The epidemiology of bacteremia with febrile neutropenia: Experience from a single center, 1988-2004

Mical Paul*, Anat Gafter-Gvili, Leonard Leibovici, Jihad Bishara, Itzhak Levy, Isaac Yaniv, Itamar Shalit, Zmira Samra, Silvio Pitlik, Hanna Konigsberger, Miriam Weinberger

*Corresponding author for this work

Research output: Contribution to journalArticlepeer-review

49 Scopus citations

Abstract

Background: The epidemiology of bacteremic febrile neutropenia differs between locations and constitutes the basis for selection of emrpiric antibiotic therapy for febrile neutropenia. Objectives: To describe the epidemiology of bacteremia among patients with neutropenia in a single center in Israel. Methods: We conducted a prospective data collection on all patients with neutropenia (< 500/mm3) and clinically significant bactetiemia or fungemia during the period 1988-2004. Results: Among adults (462 episodes) the most common bloodstream isolate was Esherichia coli. Gram-negative bacteria predominated throughout the study period and the ratio between Gram-negative and Gram-positive bacteremia increased from 1.7 to 2.3. Among children (752 episodes), the ratio between Gram-negative and Gram-positive bacteremia reversed from 1.2 to 0.7, due to increasing prevalence of coagulase-negative staphylcoccal bacteremia. Both among adults and children, the length of hospital stay prior to bacteremia had a major impact on the pathogens causing bacteremia and their antibiotic susceptibilities. The prevalence of E. coli decreased with time in hospital, while the rates of Pseudomonas aeruginosa, Klebsiella pneumoniae, Enterobacter spp., Acinetobacter spp., Enterococcus spp. and Candida spp, increased. Resistance to broad-spectrum empiric monotherapy in our center was observed in > 40% of Gram-negative bacteria when bacteremia was acquired aftet 14 days in hospital. Conclusions: Improved infection-control measures for neutropenic cancer patients in our center are needed. Empiric antibiotic treatment should be tailored to patients' risk for multidrug-resistant organisms. Individual hospitals should monitor infection epidemiology among cancer patients to guide empiric antibiotic treatment.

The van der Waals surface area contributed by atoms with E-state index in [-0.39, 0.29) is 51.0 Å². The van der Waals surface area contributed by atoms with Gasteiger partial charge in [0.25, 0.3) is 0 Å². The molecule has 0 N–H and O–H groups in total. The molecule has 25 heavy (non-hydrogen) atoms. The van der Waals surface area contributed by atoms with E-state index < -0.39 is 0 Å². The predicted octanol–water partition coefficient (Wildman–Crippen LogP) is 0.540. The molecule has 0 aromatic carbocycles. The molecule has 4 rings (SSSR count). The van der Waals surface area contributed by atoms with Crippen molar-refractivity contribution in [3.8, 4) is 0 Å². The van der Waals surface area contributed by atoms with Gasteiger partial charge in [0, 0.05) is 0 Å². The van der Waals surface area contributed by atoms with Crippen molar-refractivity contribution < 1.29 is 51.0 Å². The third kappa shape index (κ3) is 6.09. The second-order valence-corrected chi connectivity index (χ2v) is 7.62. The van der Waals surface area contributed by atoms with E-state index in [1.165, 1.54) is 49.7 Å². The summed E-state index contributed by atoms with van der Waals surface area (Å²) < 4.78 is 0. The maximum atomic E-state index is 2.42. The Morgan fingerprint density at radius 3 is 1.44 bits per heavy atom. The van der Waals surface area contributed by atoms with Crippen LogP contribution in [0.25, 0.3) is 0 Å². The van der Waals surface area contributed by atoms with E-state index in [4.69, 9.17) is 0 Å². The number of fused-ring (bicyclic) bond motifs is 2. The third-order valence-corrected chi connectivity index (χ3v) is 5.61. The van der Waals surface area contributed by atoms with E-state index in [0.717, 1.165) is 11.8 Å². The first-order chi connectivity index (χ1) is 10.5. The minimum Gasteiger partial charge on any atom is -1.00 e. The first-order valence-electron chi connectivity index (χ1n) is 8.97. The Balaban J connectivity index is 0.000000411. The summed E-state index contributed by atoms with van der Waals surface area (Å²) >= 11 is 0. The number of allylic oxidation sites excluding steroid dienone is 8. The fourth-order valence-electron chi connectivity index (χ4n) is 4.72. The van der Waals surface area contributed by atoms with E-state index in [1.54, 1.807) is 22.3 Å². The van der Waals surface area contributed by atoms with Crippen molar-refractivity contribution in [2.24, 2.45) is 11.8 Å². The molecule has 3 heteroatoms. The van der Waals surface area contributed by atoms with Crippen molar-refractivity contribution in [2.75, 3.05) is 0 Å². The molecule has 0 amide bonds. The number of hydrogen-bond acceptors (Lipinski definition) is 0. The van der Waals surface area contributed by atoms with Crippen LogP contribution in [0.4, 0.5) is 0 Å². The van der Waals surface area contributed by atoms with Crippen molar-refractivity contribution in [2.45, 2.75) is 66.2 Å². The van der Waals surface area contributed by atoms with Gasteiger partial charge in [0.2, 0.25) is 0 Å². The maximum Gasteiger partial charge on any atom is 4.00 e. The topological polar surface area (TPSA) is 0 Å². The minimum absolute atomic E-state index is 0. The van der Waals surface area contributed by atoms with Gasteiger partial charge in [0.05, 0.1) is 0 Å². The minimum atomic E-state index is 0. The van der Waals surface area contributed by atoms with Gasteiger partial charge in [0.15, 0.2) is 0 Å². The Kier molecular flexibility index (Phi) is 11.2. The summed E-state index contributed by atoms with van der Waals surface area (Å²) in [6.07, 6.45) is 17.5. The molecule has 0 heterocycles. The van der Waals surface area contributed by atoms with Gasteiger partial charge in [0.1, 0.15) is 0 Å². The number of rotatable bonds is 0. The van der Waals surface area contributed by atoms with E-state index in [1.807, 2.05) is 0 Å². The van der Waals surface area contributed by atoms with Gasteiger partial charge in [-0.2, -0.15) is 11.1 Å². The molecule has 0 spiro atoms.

Original languageEnglish
Pages (from-to)424-429
Number of pages6
JournalIsrael Medical Association Journal
Volume9
Issue number6
StatePublished - Jun 2007

Keywords

  • Antibiotic resistance
  • Bloodstream infections
  • Cross-infection
  • Febrile neutropenia
  • Hospital epidemiology

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